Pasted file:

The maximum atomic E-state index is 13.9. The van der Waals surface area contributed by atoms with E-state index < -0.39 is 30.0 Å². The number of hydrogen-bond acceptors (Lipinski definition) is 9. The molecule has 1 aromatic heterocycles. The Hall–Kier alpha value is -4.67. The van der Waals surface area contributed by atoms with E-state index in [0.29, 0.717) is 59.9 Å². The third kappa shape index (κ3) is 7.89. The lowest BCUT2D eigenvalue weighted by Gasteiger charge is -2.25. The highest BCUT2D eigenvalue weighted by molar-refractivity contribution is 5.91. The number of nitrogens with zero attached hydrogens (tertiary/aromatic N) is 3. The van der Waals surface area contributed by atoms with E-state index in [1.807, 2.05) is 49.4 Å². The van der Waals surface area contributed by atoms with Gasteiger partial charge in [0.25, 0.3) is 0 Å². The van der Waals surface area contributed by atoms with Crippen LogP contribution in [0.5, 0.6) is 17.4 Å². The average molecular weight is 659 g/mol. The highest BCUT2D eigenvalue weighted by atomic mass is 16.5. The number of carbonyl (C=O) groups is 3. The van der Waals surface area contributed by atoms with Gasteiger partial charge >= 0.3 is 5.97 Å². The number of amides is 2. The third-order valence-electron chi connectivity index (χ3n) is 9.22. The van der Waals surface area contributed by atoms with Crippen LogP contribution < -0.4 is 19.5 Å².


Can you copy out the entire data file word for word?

The maximum atomic E-state index is 13.9. The van der Waals surface area contributed by atoms with E-state index < -0.39 is 30.0 Å². The number of hydrogen-bond acceptors (Lipinski definition) is 9. The molecule has 1 aromatic heterocycles. The Hall–Kier alpha value is -4.67. The van der Waals surface area contributed by atoms with E-state index in [0.29, 0.717) is 59.9 Å². The third kappa shape index (κ3) is 7.89. The lowest BCUT2D eigenvalue weighted by Gasteiger charge is -2.25. The highest BCUT2D eigenvalue weighted by molar-refractivity contribution is 5.91. The number of nitrogens with zero attached hydrogens (tertiary/aromatic N) is 3. The van der Waals surface area contributed by atoms with E-state index in [1.807, 2.05) is 49.4 Å². The van der Waals surface area contributed by atoms with Gasteiger partial charge in [0.25, 0.3) is 0 Å². The van der Waals surface area contributed by atoms with Crippen LogP contribution in [0.5, 0.6) is 17.4 Å². The average molecular weight is 659 g/mol. The highest BCUT2D eigenvalue weighted by atomic mass is 16.5. The number of carbonyl (C=O) groups is 3. The van der Waals surface area contributed by atoms with Gasteiger partial charge >= 0.3 is 5.97 Å². The number of amides is 2. The third-order valence-electron chi connectivity index (χ3n) is 9.22. The van der Waals surface area contributed by atoms with Crippen LogP contribution < -0.4 is 19.5 Å².